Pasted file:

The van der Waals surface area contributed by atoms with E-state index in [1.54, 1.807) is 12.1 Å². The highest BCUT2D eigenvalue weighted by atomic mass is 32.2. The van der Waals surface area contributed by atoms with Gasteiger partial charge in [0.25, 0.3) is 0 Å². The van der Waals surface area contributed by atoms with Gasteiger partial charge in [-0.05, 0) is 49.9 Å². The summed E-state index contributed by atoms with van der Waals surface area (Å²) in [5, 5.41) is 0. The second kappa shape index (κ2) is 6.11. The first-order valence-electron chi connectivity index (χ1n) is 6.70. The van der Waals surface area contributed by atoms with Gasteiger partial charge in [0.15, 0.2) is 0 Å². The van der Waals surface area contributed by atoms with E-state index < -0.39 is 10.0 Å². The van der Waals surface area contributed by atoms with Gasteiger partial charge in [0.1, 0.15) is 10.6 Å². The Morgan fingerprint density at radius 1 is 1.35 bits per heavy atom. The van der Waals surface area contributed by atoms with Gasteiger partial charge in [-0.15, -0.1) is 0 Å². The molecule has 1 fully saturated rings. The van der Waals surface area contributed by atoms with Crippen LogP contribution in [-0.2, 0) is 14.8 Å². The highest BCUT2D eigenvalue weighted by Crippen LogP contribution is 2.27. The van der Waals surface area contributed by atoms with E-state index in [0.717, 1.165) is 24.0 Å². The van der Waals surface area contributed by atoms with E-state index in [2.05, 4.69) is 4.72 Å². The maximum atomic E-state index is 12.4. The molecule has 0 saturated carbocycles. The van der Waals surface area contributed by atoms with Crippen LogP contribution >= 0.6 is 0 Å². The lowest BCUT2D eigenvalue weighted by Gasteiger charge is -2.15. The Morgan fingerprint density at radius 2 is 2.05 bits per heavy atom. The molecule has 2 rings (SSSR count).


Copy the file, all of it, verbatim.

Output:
The van der Waals surface area contributed by atoms with E-state index in [1.54, 1.807) is 12.1 Å². The highest BCUT2D eigenvalue weighted by atomic mass is 32.2. The van der Waals surface area contributed by atoms with Gasteiger partial charge in [0.25, 0.3) is 0 Å². The van der Waals surface area contributed by atoms with Gasteiger partial charge in [-0.05, 0) is 49.9 Å². The summed E-state index contributed by atoms with van der Waals surface area (Å²) in [5, 5.41) is 0. The second kappa shape index (κ2) is 6.11. The first-order valence-electron chi connectivity index (χ1n) is 6.70. The van der Waals surface area contributed by atoms with Gasteiger partial charge in [0.15, 0.2) is 0 Å². The van der Waals surface area contributed by atoms with E-state index < -0.39 is 10.0 Å². The van der Waals surface area contributed by atoms with Gasteiger partial charge in [0.1, 0.15) is 10.6 Å². The Morgan fingerprint density at radius 1 is 1.35 bits per heavy atom. The van der Waals surface area contributed by atoms with Gasteiger partial charge in [-0.15, -0.1) is 0 Å². The molecule has 1 fully saturated rings. The van der Waals surface area contributed by atoms with Crippen LogP contribution in [-0.2, 0) is 14.8 Å². The highest BCUT2D eigenvalue weighted by Crippen LogP contribution is 2.27. The van der Waals surface area contributed by atoms with E-state index in [0.717, 1.165) is 24.0 Å². The van der Waals surface area contributed by atoms with E-state index in [2.05, 4.69) is 4.72 Å². The maximum atomic E-state index is 12.4. The molecule has 0 saturated carbocycles. The van der Waals surface area contributed by atoms with Crippen LogP contribution >= 0.6 is 0 Å². The lowest BCUT2D eigenvalue weighted by Gasteiger charge is -2.15. The Morgan fingerprint density at radius 2 is 2.05 bits per heavy atom. The molecule has 2 rings (SSSR count).